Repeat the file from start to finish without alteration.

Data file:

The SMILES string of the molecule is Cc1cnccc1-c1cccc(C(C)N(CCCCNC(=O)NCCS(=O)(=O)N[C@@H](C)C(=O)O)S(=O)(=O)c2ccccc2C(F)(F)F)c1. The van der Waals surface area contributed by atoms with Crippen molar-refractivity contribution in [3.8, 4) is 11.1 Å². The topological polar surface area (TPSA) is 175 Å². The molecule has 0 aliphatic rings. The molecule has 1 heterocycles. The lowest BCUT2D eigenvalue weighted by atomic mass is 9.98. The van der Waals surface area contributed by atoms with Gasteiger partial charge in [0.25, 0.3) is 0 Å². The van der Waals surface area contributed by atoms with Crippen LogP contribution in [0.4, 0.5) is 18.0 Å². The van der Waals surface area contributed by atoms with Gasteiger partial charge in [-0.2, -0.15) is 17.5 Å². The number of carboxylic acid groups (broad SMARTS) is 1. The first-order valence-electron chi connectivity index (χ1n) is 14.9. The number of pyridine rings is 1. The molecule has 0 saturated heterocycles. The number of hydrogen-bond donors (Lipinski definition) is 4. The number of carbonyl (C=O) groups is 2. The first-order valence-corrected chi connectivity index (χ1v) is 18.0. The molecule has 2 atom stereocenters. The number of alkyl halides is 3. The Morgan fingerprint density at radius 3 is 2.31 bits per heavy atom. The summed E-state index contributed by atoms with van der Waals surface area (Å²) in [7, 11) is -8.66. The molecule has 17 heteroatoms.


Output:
The SMILES string of the molecule is Cc1cnccc1-c1cccc(C(C)N(CCCCNC(=O)NCCS(=O)(=O)N[C@@H](C)C(=O)O)S(=O)(=O)c2ccccc2C(F)(F)F)c1. The van der Waals surface area contributed by atoms with Crippen molar-refractivity contribution in [3.8, 4) is 11.1 Å². The topological polar surface area (TPSA) is 175 Å². The molecule has 0 aliphatic rings. The molecule has 1 heterocycles. The lowest BCUT2D eigenvalue weighted by atomic mass is 9.98. The van der Waals surface area contributed by atoms with Gasteiger partial charge in [0.25, 0.3) is 0 Å². The van der Waals surface area contributed by atoms with Crippen LogP contribution in [0.4, 0.5) is 18.0 Å². The van der Waals surface area contributed by atoms with Gasteiger partial charge in [-0.2, -0.15) is 17.5 Å². The number of carboxylic acid groups (broad SMARTS) is 1. The first-order valence-electron chi connectivity index (χ1n) is 14.9. The number of pyridine rings is 1. The molecule has 0 saturated heterocycles. The number of hydrogen-bond donors (Lipinski definition) is 4. The number of carbonyl (C=O) groups is 2. The first-order valence-corrected chi connectivity index (χ1v) is 18.0. The molecule has 2 atom stereocenters. The number of alkyl halides is 3. The Morgan fingerprint density at radius 3 is 2.31 bits per heavy atom. The summed E-state index contributed by atoms with van der Waals surface area (Å²) in [7, 11) is -8.66. The molecule has 17 heteroatoms.